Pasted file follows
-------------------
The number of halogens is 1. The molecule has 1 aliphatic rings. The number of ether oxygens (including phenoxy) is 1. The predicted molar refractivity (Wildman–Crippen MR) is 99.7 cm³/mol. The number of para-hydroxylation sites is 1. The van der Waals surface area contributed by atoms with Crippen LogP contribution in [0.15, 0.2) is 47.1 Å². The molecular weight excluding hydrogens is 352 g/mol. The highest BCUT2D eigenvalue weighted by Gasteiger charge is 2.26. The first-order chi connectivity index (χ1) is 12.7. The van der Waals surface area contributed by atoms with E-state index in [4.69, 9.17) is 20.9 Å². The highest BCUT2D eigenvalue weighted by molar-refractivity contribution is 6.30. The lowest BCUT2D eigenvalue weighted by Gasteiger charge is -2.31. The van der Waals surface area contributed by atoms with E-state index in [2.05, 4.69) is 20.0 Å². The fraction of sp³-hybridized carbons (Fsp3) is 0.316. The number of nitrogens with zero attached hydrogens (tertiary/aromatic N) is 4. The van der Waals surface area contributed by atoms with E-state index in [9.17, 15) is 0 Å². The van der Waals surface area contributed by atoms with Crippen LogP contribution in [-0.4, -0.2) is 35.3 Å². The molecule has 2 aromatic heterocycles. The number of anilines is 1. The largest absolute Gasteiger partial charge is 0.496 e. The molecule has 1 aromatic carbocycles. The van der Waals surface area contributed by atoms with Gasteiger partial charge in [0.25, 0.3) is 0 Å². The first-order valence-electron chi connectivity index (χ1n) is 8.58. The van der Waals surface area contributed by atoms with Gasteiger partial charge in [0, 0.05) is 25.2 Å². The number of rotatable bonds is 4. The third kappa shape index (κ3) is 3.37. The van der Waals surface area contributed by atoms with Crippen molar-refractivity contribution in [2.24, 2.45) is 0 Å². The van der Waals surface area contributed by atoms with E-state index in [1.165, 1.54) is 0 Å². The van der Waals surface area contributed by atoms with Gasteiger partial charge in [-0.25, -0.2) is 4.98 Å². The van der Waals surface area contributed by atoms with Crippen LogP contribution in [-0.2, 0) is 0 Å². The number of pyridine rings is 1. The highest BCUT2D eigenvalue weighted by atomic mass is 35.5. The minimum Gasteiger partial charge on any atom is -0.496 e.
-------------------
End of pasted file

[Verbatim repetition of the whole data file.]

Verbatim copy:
The number of halogens is 1. The molecule has 1 aliphatic rings. The number of ether oxygens (including phenoxy) is 1. The predicted molar refractivity (Wildman–Crippen MR) is 99.7 cm³/mol. The number of para-hydroxylation sites is 1. The van der Waals surface area contributed by atoms with Crippen LogP contribution in [0.15, 0.2) is 47.1 Å². The molecular weight excluding hydrogens is 352 g/mol. The highest BCUT2D eigenvalue weighted by Gasteiger charge is 2.26. The first-order chi connectivity index (χ1) is 12.7. The van der Waals surface area contributed by atoms with E-state index in [4.69, 9.17) is 20.9 Å². The highest BCUT2D eigenvalue weighted by molar-refractivity contribution is 6.30. The lowest BCUT2D eigenvalue weighted by Gasteiger charge is -2.31. The van der Waals surface area contributed by atoms with E-state index in [2.05, 4.69) is 20.0 Å². The fraction of sp³-hybridized carbons (Fsp3) is 0.316. The number of nitrogens with zero attached hydrogens (tertiary/aromatic N) is 4. The van der Waals surface area contributed by atoms with E-state index in [9.17, 15) is 0 Å². The van der Waals surface area contributed by atoms with Crippen LogP contribution in [-0.4, -0.2) is 35.3 Å². The molecule has 2 aromatic heterocycles. The number of anilines is 1. The largest absolute Gasteiger partial charge is 0.496 e. The molecule has 1 aromatic carbocycles. The van der Waals surface area contributed by atoms with Gasteiger partial charge in [0.25, 0.3) is 0 Å². The first-order valence-electron chi connectivity index (χ1n) is 8.58. The van der Waals surface area contributed by atoms with Gasteiger partial charge in [0, 0.05) is 25.2 Å². The number of rotatable bonds is 4. The third kappa shape index (κ3) is 3.37. The van der Waals surface area contributed by atoms with Crippen molar-refractivity contribution in [2.24, 2.45) is 0 Å². The van der Waals surface area contributed by atoms with E-state index in [1.165, 1.54) is 0 Å². The van der Waals surface area contributed by atoms with Gasteiger partial charge in [-0.25, -0.2) is 4.98 Å². The van der Waals surface area contributed by atoms with Crippen LogP contribution in [-0.2, 0) is 0 Å². The number of pyridine rings is 1. The highest BCUT2D eigenvalue weighted by atomic mass is 35.5. The minimum Gasteiger partial charge on any atom is -0.496 e.